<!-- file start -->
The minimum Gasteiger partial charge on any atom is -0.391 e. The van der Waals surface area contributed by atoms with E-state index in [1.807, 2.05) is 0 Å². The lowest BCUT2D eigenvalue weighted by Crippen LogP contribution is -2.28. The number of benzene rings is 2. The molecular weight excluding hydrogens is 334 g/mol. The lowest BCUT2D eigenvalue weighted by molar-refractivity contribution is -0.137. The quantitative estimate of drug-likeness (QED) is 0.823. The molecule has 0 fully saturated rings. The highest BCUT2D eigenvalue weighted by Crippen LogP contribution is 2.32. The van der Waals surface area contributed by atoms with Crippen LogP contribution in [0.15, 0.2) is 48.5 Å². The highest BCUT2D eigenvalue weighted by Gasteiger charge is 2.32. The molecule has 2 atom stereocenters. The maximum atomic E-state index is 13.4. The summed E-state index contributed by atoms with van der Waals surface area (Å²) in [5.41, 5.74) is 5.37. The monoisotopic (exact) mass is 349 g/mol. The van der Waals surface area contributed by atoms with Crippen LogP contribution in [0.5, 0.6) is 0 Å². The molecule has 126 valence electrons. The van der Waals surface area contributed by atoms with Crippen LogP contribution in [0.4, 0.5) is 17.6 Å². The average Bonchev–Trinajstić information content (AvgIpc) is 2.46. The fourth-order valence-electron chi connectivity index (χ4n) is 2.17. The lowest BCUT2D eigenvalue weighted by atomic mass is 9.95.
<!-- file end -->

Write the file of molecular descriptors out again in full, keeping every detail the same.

The minimum Gasteiger partial charge on any atom is -0.391 e. The van der Waals surface area contributed by atoms with E-state index in [1.807, 2.05) is 0 Å². The lowest BCUT2D eigenvalue weighted by Crippen LogP contribution is -2.28. The number of benzene rings is 2. The molecular weight excluding hydrogens is 334 g/mol. The lowest BCUT2D eigenvalue weighted by molar-refractivity contribution is -0.137. The quantitative estimate of drug-likeness (QED) is 0.823. The molecule has 0 fully saturated rings. The highest BCUT2D eigenvalue weighted by Crippen LogP contribution is 2.32. The van der Waals surface area contributed by atoms with Crippen LogP contribution in [0.15, 0.2) is 48.5 Å². The highest BCUT2D eigenvalue weighted by Gasteiger charge is 2.32. The molecule has 2 atom stereocenters. The maximum atomic E-state index is 13.4. The summed E-state index contributed by atoms with van der Waals surface area (Å²) in [5.41, 5.74) is 5.37. The monoisotopic (exact) mass is 349 g/mol. The van der Waals surface area contributed by atoms with Crippen LogP contribution in [0.5, 0.6) is 0 Å². The molecule has 126 valence electrons. The van der Waals surface area contributed by atoms with Crippen LogP contribution in [0.4, 0.5) is 17.6 Å². The average Bonchev–Trinajstić information content (AvgIpc) is 2.46. The fourth-order valence-electron chi connectivity index (χ4n) is 2.17. The lowest BCUT2D eigenvalue weighted by atomic mass is 9.95.